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Polar Pro Phantom 4 Pro Filter 3 Pack | Cinema Vivd

Have you noticed that your footage is too bright and there is no colour contrast? 

Have you wondered why everyone's images have brilliant blue skies, vibrant green trees or can see through water?

Polar Pro Phantom 4 filters were manufactured as a direct replacement for the stock filter on your DJI Phantom 4 Pro / Pro +.

  • Precisely engineered for the DJI Phantom 4 Pro (Only fits P4 Pro)
  • Cinema Series multi-coated glass for pristine optics
  • Feather-light design for smooth gimbal operation
  • Includes ND4/PL, ND8/PL and ND16/PL filters
  • Special edition Cinema Series bronze aluminium
  • Includes filter hard case
  • Lifetime Warranty

Neutral Density 4 with Polarizer (ND4/PL): This is the most commonly used of the two ND filters. It is a 2-stop neutral density (ND) filter which is used for filming on mild days, i.e. partly cloudy or during the golden hours. This filter helps reduce highlights as well as reduces lens flare when shooting into the sun. Adding the exceptional quality of a Polarizer this is a workhorse filter.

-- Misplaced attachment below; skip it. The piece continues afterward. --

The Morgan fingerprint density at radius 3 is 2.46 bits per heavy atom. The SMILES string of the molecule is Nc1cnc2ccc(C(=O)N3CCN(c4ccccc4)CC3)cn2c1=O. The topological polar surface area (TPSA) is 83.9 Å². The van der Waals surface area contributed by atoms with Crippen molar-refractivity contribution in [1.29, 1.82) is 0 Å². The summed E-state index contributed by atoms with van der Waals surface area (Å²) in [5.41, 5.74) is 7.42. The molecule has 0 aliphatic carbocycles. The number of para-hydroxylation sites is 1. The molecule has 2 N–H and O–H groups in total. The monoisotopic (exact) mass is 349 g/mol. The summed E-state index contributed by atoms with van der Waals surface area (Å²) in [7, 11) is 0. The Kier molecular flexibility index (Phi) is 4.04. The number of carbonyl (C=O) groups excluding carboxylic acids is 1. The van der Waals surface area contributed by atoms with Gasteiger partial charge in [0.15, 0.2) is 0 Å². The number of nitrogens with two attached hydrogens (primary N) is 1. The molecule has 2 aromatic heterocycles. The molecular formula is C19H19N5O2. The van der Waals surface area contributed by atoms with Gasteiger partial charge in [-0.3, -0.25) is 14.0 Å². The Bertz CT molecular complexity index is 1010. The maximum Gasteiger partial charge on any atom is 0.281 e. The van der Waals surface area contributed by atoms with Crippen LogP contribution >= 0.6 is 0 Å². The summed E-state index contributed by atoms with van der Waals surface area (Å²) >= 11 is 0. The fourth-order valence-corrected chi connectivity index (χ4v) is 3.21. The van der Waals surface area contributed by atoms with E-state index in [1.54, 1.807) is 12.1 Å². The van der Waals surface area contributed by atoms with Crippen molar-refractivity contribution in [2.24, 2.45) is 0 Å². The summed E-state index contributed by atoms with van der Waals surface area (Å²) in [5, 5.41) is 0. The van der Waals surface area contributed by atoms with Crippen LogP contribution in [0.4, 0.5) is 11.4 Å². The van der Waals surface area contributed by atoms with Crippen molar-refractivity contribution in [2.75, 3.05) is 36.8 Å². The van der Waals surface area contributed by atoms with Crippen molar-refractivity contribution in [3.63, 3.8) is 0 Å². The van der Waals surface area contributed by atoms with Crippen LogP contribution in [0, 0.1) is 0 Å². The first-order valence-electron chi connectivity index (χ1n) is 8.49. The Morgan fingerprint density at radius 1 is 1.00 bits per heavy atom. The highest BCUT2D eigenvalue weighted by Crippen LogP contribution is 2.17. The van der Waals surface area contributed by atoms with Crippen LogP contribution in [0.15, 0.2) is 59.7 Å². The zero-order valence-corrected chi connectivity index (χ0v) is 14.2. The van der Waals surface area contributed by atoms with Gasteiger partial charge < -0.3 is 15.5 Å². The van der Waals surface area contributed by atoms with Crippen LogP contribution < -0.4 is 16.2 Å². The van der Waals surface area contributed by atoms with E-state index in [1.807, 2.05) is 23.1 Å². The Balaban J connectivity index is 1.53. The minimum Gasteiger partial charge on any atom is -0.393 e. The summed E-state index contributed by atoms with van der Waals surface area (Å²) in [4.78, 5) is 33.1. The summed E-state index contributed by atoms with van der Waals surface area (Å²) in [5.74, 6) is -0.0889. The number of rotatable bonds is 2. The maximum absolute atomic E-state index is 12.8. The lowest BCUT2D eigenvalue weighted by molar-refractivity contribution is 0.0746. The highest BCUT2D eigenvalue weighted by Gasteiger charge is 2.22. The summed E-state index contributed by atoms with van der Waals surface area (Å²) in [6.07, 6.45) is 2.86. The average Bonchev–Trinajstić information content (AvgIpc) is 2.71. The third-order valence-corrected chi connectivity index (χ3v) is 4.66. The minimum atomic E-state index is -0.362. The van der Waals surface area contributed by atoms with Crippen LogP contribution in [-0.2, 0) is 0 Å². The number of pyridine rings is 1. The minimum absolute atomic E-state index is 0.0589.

Neutral Density 8 with Polarizer (ND8/PL): This 3-stop ND should be used on mildly sunny days. This filter helps prevent lens flare, and reduces any most rolling shutter. This filter also slows the shutter speed enough to blur the propellers when they are in frame.

Neutral Density 16 with Polarizer (ND16/PL): The GO-TO filter on sunny days, this 4-stop ND will dominate your collection. The polarizing aspect of this filter reduces glare and increases colour saturation. 

Installation:

When To Use:

The following guideline is a good starting point for when to use each filter while filming with your Phantom 4, Inspire 1 or Solo. The goal of this chart is to reduce the cameras shutter speed to 1/60th to give aerial videos a smooth cinematic look, rather than a choppy high shutter speed look. A popular way of filming aerial video is to have your shutter speed at double your frame rate. So, if you are shooting 1080/60, then you want to try to achieve a 1/120th shutter speed. Or, if filming 4K/30 or 24, you will want to be near 1/60th shutter speed.